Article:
Sunday, February 17, 2008
Wesley Snipes is not the only one dealing with tax issues these days. It seems the former mayor's brother in Philadelphia, in response to charges against him, is arguing that the tax code is unconstitutional. The Philadelphia Inquirer reports here on a trial that sounds like a scene from a Broadway play. But as bizarre as the testimony may be, tax cases can be very difficult for the government.
In Cheek v. United States, the accused was unsuccessful on his claim of no knowledge as the Court noted that one cannot argue a statute's unconstitutionality without having knowledge of the statute. But Cheek was successful in obtaining a reversal as the trial court had not given an appropriate knowledge instruction. After all, tax statutes are complicated.
Although tax cases can be difficult ones for the government, when there is a failure to file and a proper jury instruction is given, a claim of no knowledge can be difficult for the accused. As noted by Justice Blackmum (Marshall joining) in his dissent in the Cheek case:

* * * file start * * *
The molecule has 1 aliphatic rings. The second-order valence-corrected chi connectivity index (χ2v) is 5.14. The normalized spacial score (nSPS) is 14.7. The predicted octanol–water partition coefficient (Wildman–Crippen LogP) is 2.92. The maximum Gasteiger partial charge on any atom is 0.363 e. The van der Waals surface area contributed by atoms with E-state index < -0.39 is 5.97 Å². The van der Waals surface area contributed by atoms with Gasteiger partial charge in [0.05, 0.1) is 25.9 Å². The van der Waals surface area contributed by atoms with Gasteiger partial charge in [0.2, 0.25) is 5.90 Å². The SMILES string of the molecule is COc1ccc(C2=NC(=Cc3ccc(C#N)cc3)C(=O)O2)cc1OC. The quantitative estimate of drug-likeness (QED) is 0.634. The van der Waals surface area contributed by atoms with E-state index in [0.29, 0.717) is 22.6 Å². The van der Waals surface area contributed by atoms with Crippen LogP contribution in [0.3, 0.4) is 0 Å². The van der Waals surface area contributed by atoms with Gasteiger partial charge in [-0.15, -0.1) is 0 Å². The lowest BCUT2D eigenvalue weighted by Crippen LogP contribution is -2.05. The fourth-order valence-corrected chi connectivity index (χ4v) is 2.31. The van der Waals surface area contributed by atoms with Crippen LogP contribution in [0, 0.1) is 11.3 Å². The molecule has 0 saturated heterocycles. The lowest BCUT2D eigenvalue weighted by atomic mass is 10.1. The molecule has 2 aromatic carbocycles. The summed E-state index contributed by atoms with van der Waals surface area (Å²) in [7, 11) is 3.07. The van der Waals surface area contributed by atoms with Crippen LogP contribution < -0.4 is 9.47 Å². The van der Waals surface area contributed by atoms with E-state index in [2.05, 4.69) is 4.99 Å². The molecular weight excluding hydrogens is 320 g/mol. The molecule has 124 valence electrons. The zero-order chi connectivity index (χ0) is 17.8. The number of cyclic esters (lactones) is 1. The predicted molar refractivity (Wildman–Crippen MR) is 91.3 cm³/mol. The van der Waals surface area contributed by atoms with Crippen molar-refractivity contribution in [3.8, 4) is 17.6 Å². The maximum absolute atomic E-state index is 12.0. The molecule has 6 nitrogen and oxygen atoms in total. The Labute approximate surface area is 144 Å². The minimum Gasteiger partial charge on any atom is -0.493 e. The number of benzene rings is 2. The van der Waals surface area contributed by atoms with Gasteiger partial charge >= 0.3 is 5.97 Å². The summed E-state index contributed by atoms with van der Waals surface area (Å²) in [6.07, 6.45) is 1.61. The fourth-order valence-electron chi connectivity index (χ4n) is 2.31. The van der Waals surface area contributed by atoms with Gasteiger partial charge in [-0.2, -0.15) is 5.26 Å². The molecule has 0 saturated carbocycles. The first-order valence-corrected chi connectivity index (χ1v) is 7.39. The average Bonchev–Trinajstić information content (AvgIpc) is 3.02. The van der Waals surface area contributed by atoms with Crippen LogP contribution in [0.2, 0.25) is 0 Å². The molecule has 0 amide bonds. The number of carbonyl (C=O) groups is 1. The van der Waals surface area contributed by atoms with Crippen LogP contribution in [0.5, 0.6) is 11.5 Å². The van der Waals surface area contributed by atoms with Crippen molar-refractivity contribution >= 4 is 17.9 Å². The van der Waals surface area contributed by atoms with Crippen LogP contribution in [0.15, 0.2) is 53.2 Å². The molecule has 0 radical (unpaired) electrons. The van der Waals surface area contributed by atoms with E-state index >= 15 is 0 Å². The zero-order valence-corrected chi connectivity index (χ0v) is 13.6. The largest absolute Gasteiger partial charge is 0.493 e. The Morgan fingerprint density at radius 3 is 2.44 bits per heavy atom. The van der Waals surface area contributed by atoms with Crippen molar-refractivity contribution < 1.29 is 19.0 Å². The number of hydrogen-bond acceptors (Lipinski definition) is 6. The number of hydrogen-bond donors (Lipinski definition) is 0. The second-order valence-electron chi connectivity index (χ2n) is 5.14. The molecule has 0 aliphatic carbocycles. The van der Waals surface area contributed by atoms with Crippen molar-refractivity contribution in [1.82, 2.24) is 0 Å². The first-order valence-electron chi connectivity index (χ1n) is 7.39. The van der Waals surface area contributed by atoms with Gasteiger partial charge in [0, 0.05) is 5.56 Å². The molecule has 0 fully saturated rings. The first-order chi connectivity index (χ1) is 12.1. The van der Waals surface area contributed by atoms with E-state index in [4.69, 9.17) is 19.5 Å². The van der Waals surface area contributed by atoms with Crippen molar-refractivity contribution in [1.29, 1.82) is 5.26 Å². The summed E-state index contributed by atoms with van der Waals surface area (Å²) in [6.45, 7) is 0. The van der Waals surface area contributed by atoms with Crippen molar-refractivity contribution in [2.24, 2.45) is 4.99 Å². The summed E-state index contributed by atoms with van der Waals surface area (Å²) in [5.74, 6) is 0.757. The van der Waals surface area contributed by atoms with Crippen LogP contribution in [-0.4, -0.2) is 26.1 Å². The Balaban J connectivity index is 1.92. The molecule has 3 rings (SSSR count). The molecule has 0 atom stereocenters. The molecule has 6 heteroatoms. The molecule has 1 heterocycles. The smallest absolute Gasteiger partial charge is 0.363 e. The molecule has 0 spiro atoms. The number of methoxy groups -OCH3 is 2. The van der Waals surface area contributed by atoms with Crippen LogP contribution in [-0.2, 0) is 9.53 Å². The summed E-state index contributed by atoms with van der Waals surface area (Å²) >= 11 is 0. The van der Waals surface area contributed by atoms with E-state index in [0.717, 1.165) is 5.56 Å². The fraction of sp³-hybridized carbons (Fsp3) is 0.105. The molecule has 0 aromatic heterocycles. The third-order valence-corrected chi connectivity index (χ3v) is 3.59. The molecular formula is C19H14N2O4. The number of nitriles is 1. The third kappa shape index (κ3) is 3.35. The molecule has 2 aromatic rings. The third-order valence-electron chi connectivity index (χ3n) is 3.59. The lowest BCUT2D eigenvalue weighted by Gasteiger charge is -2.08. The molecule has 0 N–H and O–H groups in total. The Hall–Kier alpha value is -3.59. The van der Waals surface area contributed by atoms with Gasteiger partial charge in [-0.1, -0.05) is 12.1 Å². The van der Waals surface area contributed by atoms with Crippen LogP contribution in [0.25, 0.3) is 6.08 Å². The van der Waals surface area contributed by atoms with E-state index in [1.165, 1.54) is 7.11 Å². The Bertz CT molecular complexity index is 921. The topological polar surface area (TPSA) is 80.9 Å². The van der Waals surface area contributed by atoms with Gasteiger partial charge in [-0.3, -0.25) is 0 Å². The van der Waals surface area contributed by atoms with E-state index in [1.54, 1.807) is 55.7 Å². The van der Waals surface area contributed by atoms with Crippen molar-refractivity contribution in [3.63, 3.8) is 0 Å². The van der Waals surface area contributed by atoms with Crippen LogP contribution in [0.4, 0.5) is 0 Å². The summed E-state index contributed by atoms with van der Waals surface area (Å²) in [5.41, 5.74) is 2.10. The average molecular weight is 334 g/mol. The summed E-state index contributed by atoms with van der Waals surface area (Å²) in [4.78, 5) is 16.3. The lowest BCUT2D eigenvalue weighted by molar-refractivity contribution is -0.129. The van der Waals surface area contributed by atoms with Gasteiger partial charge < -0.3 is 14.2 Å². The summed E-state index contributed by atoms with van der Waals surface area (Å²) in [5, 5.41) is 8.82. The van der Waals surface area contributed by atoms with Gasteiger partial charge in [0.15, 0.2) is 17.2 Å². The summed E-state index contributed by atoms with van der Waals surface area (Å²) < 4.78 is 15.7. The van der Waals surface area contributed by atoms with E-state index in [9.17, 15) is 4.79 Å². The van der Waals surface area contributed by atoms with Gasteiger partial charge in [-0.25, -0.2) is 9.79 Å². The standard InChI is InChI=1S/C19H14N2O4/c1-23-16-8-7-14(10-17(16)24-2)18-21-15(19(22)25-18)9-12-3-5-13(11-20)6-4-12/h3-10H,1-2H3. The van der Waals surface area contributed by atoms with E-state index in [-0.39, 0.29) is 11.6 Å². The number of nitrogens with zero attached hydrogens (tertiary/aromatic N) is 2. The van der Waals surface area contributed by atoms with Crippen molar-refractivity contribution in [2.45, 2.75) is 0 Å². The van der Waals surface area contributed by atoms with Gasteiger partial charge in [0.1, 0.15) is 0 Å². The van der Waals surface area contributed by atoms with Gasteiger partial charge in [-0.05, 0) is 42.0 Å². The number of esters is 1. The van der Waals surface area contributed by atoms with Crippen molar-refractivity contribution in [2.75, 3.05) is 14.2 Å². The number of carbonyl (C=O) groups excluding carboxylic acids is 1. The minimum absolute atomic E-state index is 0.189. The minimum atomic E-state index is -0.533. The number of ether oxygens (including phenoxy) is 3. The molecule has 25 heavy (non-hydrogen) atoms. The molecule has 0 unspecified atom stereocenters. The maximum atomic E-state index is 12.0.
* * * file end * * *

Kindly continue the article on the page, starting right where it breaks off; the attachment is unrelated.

"it is incomprehensible to me how, in this day, more than 70 years after the institution of our present federal income tax system with the passage of the Revenue Act of 1913, 38 Stat. 166, any taxpayer of competent mentality can assert as his defense to charges of statutory willfulness the proposition that the wage he receives for his labor is not income, irrespective of a cult that says otherwise and advises the gullible to resist income tax collections."
Stay tuned to find out how the accused fares in this trial.
(esp) (w/ a hat tip to Peter Goldberger)